Friday, May 22, 2020

My name on the label. I gotta pinch myself! Jane Eyre. Winemaker in Burgundy and Australia.

My name on the label. I gotta pinch myself!
Jane Eyre. Winemaker in Burgundy and Australia.

Winemaker Jane Eyre, from Australia, operates in Burgundy and in Victoria, and told us all about working in wine in the two countries during Thursday’s Masterclass, the latest in the online series organised by Liberty Wines.

Jane Eyre is originally from Melbourne. In 1998, she had put in ten years working as a hairdresser and was looking for a change.  A conversation with a customer led her to Burgundy. But she revealed she “would have gone have  anywhere in Europe. “Just so happened I ended up in Burgundy. I loved the region, the people and the Pinot Noir. Pinot is great, it takes you somewhere, we’re all suckers for it!” 

Back in Australia, she took a job with the legendary Prince Wine Store and studied winemaking at Charles Sturt University. After working vintages at Cullen in the Margaret River, and Felton Road and Ata Rangi in New Zealand, she returned to Europe in 2003. 

Work for three months with Ernie Loosen in the Mosel led into a job in Burgundy with Domaine des Comtes Lafon in January 2004. She then took over as assistant winemaker at Domaine Newman, and has slowly developed her own négociant business, renting a small winery in Bligny-lès-Beaune with Dominique Lafon.

“I’m lucky to be able to make wine in both places, different areas in Europe and in Australia. Starting off, I was lucky to work in beautiful wineries, to meet amazing people and to get the hands-on experience. I started making my own in 2011, five barrels worth”.  

It’s back to Australia every February (“to get away from the Burgundy fog”) and here too she started making her own, again working with Pinot (check her Mornington and Gippsland). Indeed, she has now made Pinot Noir in four Australian areas, the latest being Tasmania, though that was done by great friends (Jane having had to hot-foot it on the last plane to Europe due to Covid19).

She says there’s greater freedom in the wine industry in Australia (though the ongoing phylloxera is a problem in the Yarra), prices lower when compared to Burgundy and so too is the admin! “If something goes wrong in Australia you tip it out to the pigs, but in Burgundy everything has to be accounted for. You can get tied up with admin in Burgundy, not so much in Australia.”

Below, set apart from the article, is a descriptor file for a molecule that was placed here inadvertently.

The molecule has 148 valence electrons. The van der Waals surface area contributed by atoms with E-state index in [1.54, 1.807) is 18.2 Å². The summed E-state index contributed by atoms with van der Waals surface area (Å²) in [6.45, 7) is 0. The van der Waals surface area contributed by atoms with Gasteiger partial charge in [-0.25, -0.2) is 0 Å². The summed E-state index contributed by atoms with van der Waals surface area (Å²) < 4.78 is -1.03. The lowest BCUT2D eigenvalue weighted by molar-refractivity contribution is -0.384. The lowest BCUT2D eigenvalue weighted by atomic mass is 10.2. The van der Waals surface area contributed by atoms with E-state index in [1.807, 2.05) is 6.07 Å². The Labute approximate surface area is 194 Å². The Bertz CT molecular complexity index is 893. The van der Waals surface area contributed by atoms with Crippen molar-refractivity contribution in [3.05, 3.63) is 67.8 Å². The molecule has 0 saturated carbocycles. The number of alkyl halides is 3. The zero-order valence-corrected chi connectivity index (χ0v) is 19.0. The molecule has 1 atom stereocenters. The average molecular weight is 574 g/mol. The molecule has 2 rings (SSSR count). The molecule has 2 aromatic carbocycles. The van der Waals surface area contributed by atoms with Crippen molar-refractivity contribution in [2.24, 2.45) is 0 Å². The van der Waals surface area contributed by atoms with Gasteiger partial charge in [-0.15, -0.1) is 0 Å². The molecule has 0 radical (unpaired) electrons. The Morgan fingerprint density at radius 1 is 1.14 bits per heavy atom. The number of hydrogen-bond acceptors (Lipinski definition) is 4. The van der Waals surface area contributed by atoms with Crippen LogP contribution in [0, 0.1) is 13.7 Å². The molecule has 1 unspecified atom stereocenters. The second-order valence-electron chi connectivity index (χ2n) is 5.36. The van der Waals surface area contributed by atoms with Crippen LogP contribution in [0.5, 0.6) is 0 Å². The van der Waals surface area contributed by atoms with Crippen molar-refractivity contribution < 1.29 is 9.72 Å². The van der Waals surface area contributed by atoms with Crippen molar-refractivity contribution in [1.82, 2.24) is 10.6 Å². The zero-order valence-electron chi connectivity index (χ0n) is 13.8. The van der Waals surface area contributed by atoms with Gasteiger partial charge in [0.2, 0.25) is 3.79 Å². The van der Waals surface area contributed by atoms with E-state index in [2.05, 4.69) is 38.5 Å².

“I’ve got to pinch myself when I see my name on a label, especially Grand Cru. My name really is Jane Eyre and I hated it. My life wasn’t going to be anything like Jane Eyre’s. Put your own name on the label, I was told. Not very French, I thought, but in the end it went on. It’s me, my story, my wines. I probably do get a few sales because of the original Jane. Biggest market for me are England and Paris, name’s is not problem. I made it, I’m accepted, it’s incredibly satisfying. But I was lucky, only ever had help here the whole way.”

Her latest venture in France is not Pinot Noir but Gamay. And she loves the Beaujolais: “… very easy to drink… with ageing potential”. Again her luck was in when she visited Fleury in 2016, “looking for fruit” and that luck led her to Prion, a little village where a grower has “superior fruit” for sale, in an 18 year bush vine vineyard that, in 2017, somehow survived two severe hail storms (Jane’s luck again). 

“It’s fun to work with another variety and Gamay is beautiful. The growers deserve so much more there. But there are trends and fashions in wine and Beaujolais is suffering, it’s tricky to follow the market. But I love making wine in Fleurie.”

She doesn’t stand still. She’s been a long time looking to make a white in Jura and her Chardonnay, finally in bottle, “came out of the bond yesterday”. 

Liberty may have that Jura on the list in future but for the moment there is plenty from Burgundy and Australia and that lovely Chénas from Beaujolais.

Hard to keep up with Jane. She was asked about getting her own vineyard in the Q&A session. Burgundy seems out of the question, too expensive. Australia’s a “better bet”. Then again it could be Beaujolais. Or Tasmania? Wherever you end up Jane, the wine will be good. Best of luck!

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